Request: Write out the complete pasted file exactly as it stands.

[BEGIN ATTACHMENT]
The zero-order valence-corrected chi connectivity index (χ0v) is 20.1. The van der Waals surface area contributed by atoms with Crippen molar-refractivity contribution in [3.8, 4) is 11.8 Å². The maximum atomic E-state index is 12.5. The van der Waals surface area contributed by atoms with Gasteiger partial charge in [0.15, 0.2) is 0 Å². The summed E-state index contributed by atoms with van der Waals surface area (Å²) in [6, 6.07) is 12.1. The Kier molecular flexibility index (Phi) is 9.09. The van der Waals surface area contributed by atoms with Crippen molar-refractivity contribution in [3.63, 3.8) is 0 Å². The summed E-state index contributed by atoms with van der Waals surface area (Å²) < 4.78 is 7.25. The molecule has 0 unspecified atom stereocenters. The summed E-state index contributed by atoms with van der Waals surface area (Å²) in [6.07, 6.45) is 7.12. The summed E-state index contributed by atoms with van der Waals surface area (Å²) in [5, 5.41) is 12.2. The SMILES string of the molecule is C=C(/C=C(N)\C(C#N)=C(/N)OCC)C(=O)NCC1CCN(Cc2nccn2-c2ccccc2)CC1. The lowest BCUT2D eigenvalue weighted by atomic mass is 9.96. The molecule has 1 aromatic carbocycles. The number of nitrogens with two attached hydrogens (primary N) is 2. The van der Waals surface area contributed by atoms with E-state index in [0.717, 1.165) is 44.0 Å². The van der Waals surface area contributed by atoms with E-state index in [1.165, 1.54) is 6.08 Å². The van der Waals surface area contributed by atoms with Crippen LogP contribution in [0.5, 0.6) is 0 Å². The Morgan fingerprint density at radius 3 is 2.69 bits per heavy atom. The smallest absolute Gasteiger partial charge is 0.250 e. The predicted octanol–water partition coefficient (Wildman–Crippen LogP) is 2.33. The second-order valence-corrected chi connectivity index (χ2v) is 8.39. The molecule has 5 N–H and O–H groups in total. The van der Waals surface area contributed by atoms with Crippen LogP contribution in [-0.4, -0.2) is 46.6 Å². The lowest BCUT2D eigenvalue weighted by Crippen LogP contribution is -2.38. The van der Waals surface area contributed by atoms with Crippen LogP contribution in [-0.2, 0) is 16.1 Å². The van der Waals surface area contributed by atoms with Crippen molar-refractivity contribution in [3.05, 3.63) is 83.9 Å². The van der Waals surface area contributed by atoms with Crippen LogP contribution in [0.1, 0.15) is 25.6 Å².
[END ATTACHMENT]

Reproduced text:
The zero-order valence-corrected chi connectivity index (χ0v) is 20.1. The van der Waals surface area contributed by atoms with Crippen molar-refractivity contribution in [3.8, 4) is 11.8 Å². The maximum atomic E-state index is 12.5. The van der Waals surface area contributed by atoms with Gasteiger partial charge in [0.15, 0.2) is 0 Å². The summed E-state index contributed by atoms with van der Waals surface area (Å²) in [6, 6.07) is 12.1. The Kier molecular flexibility index (Phi) is 9.09. The van der Waals surface area contributed by atoms with Crippen molar-refractivity contribution in [3.63, 3.8) is 0 Å². The summed E-state index contributed by atoms with van der Waals surface area (Å²) < 4.78 is 7.25. The molecule has 0 unspecified atom stereocenters. The summed E-state index contributed by atoms with van der Waals surface area (Å²) in [6.07, 6.45) is 7.12. The summed E-state index contributed by atoms with van der Waals surface area (Å²) in [5, 5.41) is 12.2. The SMILES string of the molecule is C=C(/C=C(N)\C(C#N)=C(/N)OCC)C(=O)NCC1CCN(Cc2nccn2-c2ccccc2)CC1. The lowest BCUT2D eigenvalue weighted by atomic mass is 9.96. The molecule has 1 aromatic carbocycles. The number of nitrogens with two attached hydrogens (primary N) is 2. The van der Waals surface area contributed by atoms with E-state index in [0.717, 1.165) is 44.0 Å². The van der Waals surface area contributed by atoms with E-state index in [1.165, 1.54) is 6.08 Å². The van der Waals surface area contributed by atoms with Crippen LogP contribution in [0.5, 0.6) is 0 Å². The Morgan fingerprint density at radius 3 is 2.69 bits per heavy atom. The smallest absolute Gasteiger partial charge is 0.250 e. The predicted octanol–water partition coefficient (Wildman–Crippen LogP) is 2.33. The second-order valence-corrected chi connectivity index (χ2v) is 8.39. The molecule has 5 N–H and O–H groups in total. The van der Waals surface area contributed by atoms with Crippen LogP contribution in [-0.4, -0.2) is 46.6 Å². The lowest BCUT2D eigenvalue weighted by Crippen LogP contribution is -2.38. The van der Waals surface area contributed by atoms with Crippen LogP contribution in [-0.2, 0) is 16.1 Å². The van der Waals surface area contributed by atoms with Crippen molar-refractivity contribution in [3.05, 3.63) is 83.9 Å². The van der Waals surface area contributed by atoms with Crippen LogP contribution in [0.1, 0.15) is 25.6 Å².